And, in the bill – the Affordable Care Act – it brings down the cost of prescription drugs, which we are promising to the American people, and the savings to the Federal government from not having to pay those prices will go to expand, in a way – bigger expansion of Medicare since its inception. Benefits for hearing, for visual and for dental. It's quite remarkable. It has other advantages for seniors in terms of cost of prescription drugs as well. But we are very, very proud of that aspect, very understandable about everyone.
And so, it is really important, as we quote the GAO, and what is lacking in terms of what the White House is doing on testing, and we comment on the President's – I don't know how you would even describe them – anti‑scientific comments, we have a better idea. It started March 4th with the first bill we passed on the coronavirus. Testing, testing, testing. In April, we passed the enhancement, the further PPP bill, and we had a big investment in testing, testing, testing, not really embraced fully by the Administration, as you know.
In The Heroes Act, one of the pillars of The Heroes Act is open up our economy, testing, testing, testing. Testing, tracing, treatment, separation, wear a mask, wash your hands, keep your distance. Testing, tracing, treatment. It has a big investment for that and the health care institutions that would implement that. It goes a long way, to get back to my first point about justice and Martin Luther King.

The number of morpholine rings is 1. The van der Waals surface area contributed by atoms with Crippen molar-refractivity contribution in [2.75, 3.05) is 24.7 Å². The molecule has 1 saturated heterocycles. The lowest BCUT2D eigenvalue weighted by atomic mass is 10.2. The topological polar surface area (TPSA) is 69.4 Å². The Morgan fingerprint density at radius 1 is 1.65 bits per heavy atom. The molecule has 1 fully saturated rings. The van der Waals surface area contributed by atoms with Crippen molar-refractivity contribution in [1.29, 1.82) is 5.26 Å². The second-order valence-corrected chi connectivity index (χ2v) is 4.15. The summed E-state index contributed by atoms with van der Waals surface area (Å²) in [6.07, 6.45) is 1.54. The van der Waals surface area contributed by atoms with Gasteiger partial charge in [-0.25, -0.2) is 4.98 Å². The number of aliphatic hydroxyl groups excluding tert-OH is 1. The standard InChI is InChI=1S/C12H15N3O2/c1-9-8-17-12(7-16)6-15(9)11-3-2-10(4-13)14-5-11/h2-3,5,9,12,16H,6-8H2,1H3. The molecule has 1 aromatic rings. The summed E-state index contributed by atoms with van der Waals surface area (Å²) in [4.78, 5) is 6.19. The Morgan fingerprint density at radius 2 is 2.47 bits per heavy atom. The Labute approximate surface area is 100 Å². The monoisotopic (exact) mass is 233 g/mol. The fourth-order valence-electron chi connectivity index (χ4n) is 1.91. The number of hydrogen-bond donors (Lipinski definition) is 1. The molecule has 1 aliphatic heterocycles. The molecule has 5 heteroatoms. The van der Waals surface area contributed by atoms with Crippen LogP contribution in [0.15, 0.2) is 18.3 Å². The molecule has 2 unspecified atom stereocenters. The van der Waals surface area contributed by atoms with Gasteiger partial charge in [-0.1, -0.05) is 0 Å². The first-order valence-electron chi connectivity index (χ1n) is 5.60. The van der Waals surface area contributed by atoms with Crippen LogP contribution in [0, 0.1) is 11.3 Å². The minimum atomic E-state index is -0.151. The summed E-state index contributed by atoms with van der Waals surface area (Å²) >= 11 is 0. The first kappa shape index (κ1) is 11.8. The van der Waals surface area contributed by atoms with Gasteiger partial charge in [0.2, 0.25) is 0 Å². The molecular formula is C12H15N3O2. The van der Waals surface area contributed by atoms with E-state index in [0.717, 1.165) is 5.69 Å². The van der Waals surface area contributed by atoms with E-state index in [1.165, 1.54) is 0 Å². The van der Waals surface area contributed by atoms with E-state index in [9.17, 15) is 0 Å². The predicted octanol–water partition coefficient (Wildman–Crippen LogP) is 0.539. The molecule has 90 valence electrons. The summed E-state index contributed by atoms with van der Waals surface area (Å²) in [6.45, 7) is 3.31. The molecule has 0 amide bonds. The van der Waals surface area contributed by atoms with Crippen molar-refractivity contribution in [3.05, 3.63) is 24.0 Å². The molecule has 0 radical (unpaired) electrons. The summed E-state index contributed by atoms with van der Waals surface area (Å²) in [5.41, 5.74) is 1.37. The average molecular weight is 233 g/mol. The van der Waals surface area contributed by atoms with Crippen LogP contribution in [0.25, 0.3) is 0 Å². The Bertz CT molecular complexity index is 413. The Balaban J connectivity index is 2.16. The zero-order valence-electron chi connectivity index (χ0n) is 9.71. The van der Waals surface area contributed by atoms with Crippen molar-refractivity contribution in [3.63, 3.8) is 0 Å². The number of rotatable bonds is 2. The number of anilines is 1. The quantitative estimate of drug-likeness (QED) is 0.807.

The coronavirus has demonstrated very clearly the injustice of how a pandemic hits, the disparity of deaths that is so clear in communities of color. The disparity among groups and the big impact on communities of color requires that we do this testing. As Mr. Clyburn, our distinguished Whip, has said, we need to have mobile units to go out into communities so that people will be tested and then traced and the rest. Why should there be more deaths in the communities of color? Because there hasn't been testing and tracing and treatment to prevent those deaths from happening.
So, it's really important for the Senate to pass The Heroes Act for what it does for our heroes who are risking their lives to save lives, and now may lose their jobs because of the coronavirus and the revenue lost to communities, state and localities that are footing that bill. That's one part of it. But the second pillar is about testing, tracing, treating. It's evidence-based. It will provide us with the analysis of what the magnitude of the problem is and the data to say how it is affecting communities of color and everyone in our population and help us defeat this virus.